Pearls of Wisdom.....share yours

Nursing Students Student Assist


Specializes in ED.

I had a really great clinical day today. This is my Med-Surg II or what others may call Critical Care. I have a tough-as-nails instructor that really pushes us and expects a lot from his students. I really NEED this type of teacher this year.

He came to a student today and asked her to tell him what might be happening to the following patient. He was basically trying to illustrate a point about why we do Q4 vitals and why "trending" is so important.

1200 vitals

Temp: 99 oral

Resps: 24

HR: 99

BP: 96/58

O2: 96% on room air

1600 vitals



HR: 130

BP: 88/48

96% on room air

The student really struggled to come up with a diagnosis. I felt pretty proud of myself to know what was up but it was killing me because I was unable to help her.

His pearl of wisdom was that, while the BP was decreasing, the resps & temp was increasing because the brain could be beginning to swell. The brain is the priority and will pull as much available fluid up there causing everything else to begin to shut down.

Of course, we have all probably heard a little about dehydration a million and one times but knowing WHY those things were happening really stuck with me this time.

He also asked if we treat a potassium level that was 3.3. Answer: YES! We definitely treat that.

He asked WHY?

Answer: a decrease in potassium can lead to heart dysrhythmias but then he asked what kind.

We were all stumped. The answer is: V-fib. I had no idea. He said that the lack of potassium disrupts the normal muscle activity and causes it to pump irregularly and w/o much strength.

I thought these were pretty good pearls of wisdom today. This is all stuff we typically know but can't exactly explain WHY to people.

I am keeping a notebook of my little Pearls of Wisdom I've picked up in class and clinicals.

What are your Pearls of Wisdom you can pass to fellow students?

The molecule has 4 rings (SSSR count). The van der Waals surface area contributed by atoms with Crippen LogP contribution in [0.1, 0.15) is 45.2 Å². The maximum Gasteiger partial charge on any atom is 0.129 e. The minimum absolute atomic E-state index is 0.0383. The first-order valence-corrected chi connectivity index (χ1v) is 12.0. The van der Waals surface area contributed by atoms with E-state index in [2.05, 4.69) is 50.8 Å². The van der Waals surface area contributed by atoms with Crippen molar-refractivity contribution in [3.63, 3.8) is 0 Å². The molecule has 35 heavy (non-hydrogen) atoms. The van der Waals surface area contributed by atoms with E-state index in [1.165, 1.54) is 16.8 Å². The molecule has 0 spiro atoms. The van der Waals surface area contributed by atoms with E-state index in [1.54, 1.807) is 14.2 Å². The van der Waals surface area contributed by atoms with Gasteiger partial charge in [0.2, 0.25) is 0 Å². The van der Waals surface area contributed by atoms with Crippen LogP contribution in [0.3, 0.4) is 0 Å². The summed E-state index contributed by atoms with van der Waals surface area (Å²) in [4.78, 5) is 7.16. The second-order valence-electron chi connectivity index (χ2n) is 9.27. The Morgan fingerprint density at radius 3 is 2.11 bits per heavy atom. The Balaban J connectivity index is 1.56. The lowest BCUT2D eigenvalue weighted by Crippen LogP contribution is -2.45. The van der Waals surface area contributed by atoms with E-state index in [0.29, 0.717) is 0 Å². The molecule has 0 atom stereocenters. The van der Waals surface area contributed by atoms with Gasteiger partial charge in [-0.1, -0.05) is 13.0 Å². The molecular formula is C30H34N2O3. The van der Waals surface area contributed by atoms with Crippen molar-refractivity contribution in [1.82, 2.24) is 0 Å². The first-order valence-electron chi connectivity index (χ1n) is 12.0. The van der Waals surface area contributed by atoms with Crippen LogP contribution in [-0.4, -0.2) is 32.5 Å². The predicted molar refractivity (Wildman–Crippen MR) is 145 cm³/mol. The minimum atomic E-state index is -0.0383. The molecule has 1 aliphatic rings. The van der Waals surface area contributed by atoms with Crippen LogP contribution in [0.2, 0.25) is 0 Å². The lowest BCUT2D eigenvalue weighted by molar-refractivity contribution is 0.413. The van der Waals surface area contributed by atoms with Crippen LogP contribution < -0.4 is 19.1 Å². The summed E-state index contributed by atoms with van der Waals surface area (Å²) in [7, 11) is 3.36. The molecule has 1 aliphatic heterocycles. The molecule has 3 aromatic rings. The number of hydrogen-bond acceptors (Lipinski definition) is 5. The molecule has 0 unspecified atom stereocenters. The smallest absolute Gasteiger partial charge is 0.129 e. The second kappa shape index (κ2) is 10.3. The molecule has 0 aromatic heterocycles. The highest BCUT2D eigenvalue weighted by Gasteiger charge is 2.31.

Specializes in Management, Emergency, Psych, Med Surg.

1. ALWAYS touch the patient. You can tell a lot by touching the patient.

2. When you have a patient that you think is taking a turn for the worst and you don't have the ability/ equipment to do vital signs right away, check skin and pulse. If you can find a radial pulse, the blood pressure is at least 80, if you can get a brachial, the blood pressure is at least 70 usually.

3. Oxygen won't kill anyone. When someone is SIB, start them on O2 then call someone.

4. When you have a patient who has acute onset of altered mental status, check vitals including pulse ox and check a glucose. Even if the patient is not diabetic, check the glucose.

5. Patients with abdominal trauma are assumed to have bleeding until proven otherwise.

6. All women with abdominal pain should get a pelvic.

7. If your male patient has bleeding from his member DO NOT insert a foley until you check with the doctor.

8. Watch your elderly patients for swallowing problems. Aspiration precautions.

Specializes in Step-down, cardiac.

:frantically taking notes

What a brilliant idea for a thread! This should be pinned to the top of the page.

I just started school, but I got one last week: Treat oxygen as if it were a medication. It has a dosage, and a time, and a route that are correct.

Also, remember the difference between a problem with ventilation, which is mechanical (like in an asthma patient) and oxygenation, which is biochemical (like a COPD patient). The treatments are very different, and it's important to know which problem your patient has.

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